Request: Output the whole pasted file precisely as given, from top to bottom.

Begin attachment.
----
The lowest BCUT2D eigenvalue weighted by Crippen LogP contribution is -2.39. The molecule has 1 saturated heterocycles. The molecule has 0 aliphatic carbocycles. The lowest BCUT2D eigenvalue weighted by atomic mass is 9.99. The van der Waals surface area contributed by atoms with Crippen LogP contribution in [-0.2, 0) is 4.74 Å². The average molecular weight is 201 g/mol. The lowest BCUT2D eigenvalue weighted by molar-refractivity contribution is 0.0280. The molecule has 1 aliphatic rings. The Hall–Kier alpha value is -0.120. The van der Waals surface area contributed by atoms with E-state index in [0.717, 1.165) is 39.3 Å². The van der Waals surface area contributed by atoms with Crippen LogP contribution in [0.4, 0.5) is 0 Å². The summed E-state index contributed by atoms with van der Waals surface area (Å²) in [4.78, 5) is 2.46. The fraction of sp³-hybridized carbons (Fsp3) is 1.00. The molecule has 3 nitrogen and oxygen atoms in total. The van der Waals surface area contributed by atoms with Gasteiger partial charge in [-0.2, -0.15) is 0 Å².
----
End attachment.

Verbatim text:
The lowest BCUT2D eigenvalue weighted by Crippen LogP contribution is -2.39. The molecule has 1 saturated heterocycles. The molecule has 0 aliphatic carbocycles. The lowest BCUT2D eigenvalue weighted by atomic mass is 9.99. The van der Waals surface area contributed by atoms with Crippen LogP contribution in [-0.2, 0) is 4.74 Å². The average molecular weight is 201 g/mol. The lowest BCUT2D eigenvalue weighted by molar-refractivity contribution is 0.0280. The molecule has 1 aliphatic rings. The Hall–Kier alpha value is -0.120. The van der Waals surface area contributed by atoms with E-state index in [0.717, 1.165) is 39.3 Å². The van der Waals surface area contributed by atoms with Crippen LogP contribution in [0.4, 0.5) is 0 Å². The summed E-state index contributed by atoms with van der Waals surface area (Å²) in [4.78, 5) is 2.46. The fraction of sp³-hybridized carbons (Fsp3) is 1.00. The molecule has 3 nitrogen and oxygen atoms in total. The van der Waals surface area contributed by atoms with Gasteiger partial charge in [-0.2, -0.15) is 0 Å².